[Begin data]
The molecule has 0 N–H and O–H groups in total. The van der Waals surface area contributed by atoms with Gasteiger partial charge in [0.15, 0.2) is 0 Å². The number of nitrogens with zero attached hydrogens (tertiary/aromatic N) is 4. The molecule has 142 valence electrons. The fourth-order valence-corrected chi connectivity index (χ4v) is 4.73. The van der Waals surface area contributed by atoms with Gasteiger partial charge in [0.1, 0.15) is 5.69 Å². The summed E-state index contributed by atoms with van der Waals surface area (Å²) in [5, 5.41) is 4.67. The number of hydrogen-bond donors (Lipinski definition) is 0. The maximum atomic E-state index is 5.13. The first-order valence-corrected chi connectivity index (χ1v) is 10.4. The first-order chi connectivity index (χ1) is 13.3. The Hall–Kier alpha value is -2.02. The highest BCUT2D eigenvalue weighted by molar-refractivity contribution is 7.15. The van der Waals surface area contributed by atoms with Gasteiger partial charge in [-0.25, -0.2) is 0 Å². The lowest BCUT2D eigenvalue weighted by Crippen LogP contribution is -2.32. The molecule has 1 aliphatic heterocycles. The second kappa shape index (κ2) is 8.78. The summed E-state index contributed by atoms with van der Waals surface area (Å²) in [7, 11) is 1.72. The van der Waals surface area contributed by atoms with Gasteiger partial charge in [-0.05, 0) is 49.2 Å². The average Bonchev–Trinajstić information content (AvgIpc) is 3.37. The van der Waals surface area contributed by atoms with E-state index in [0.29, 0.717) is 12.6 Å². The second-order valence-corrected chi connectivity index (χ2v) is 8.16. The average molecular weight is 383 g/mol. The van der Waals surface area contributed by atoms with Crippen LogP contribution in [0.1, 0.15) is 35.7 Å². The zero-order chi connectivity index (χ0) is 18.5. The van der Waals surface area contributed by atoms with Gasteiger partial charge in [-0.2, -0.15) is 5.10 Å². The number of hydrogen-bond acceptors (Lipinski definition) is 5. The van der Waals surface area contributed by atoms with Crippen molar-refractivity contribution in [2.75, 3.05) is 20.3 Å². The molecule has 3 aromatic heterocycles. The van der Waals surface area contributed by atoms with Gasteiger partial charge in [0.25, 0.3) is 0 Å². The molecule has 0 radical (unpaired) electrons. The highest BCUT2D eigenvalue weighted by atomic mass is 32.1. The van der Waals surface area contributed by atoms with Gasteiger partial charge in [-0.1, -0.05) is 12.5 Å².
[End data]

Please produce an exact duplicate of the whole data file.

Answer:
The molecule has 0 N–H and O–H groups in total. The van der Waals surface area contributed by atoms with Gasteiger partial charge in [0.15, 0.2) is 0 Å². The number of nitrogens with zero attached hydrogens (tertiary/aromatic N) is 4. The molecule has 142 valence electrons. The fourth-order valence-corrected chi connectivity index (χ4v) is 4.73. The van der Waals surface area contributed by atoms with Gasteiger partial charge in [0.1, 0.15) is 5.69 Å². The summed E-state index contributed by atoms with van der Waals surface area (Å²) in [5, 5.41) is 4.67. The number of hydrogen-bond donors (Lipinski definition) is 0. The maximum atomic E-state index is 5.13. The first-order valence-corrected chi connectivity index (χ1v) is 10.4. The first-order chi connectivity index (χ1) is 13.3. The Hall–Kier alpha value is -2.02. The highest BCUT2D eigenvalue weighted by molar-refractivity contribution is 7.15. The van der Waals surface area contributed by atoms with Gasteiger partial charge in [-0.25, -0.2) is 0 Å². The lowest BCUT2D eigenvalue weighted by Crippen LogP contribution is -2.32. The molecule has 1 aliphatic heterocycles. The second kappa shape index (κ2) is 8.78. The summed E-state index contributed by atoms with van der Waals surface area (Å²) in [7, 11) is 1.72. The van der Waals surface area contributed by atoms with Gasteiger partial charge in [-0.05, 0) is 49.2 Å². The average Bonchev–Trinajstić information content (AvgIpc) is 3.37. The van der Waals surface area contributed by atoms with E-state index in [0.29, 0.717) is 12.6 Å². The second-order valence-corrected chi connectivity index (χ2v) is 8.16. The average molecular weight is 383 g/mol. The van der Waals surface area contributed by atoms with Crippen LogP contribution in [0.1, 0.15) is 35.7 Å². The zero-order chi connectivity index (χ0) is 18.5. The van der Waals surface area contributed by atoms with Gasteiger partial charge in [-0.2, -0.15) is 5.10 Å². The number of hydrogen-bond acceptors (Lipinski definition) is 5. The van der Waals surface area contributed by atoms with Crippen molar-refractivity contribution in [2.75, 3.05) is 20.3 Å². The molecule has 3 aromatic heterocycles. The van der Waals surface area contributed by atoms with Gasteiger partial charge in [0.25, 0.3) is 0 Å². The molecule has 0 radical (unpaired) electrons. The highest BCUT2D eigenvalue weighted by atomic mass is 32.1. The van der Waals surface area contributed by atoms with Gasteiger partial charge in [-0.1, -0.05) is 12.5 Å².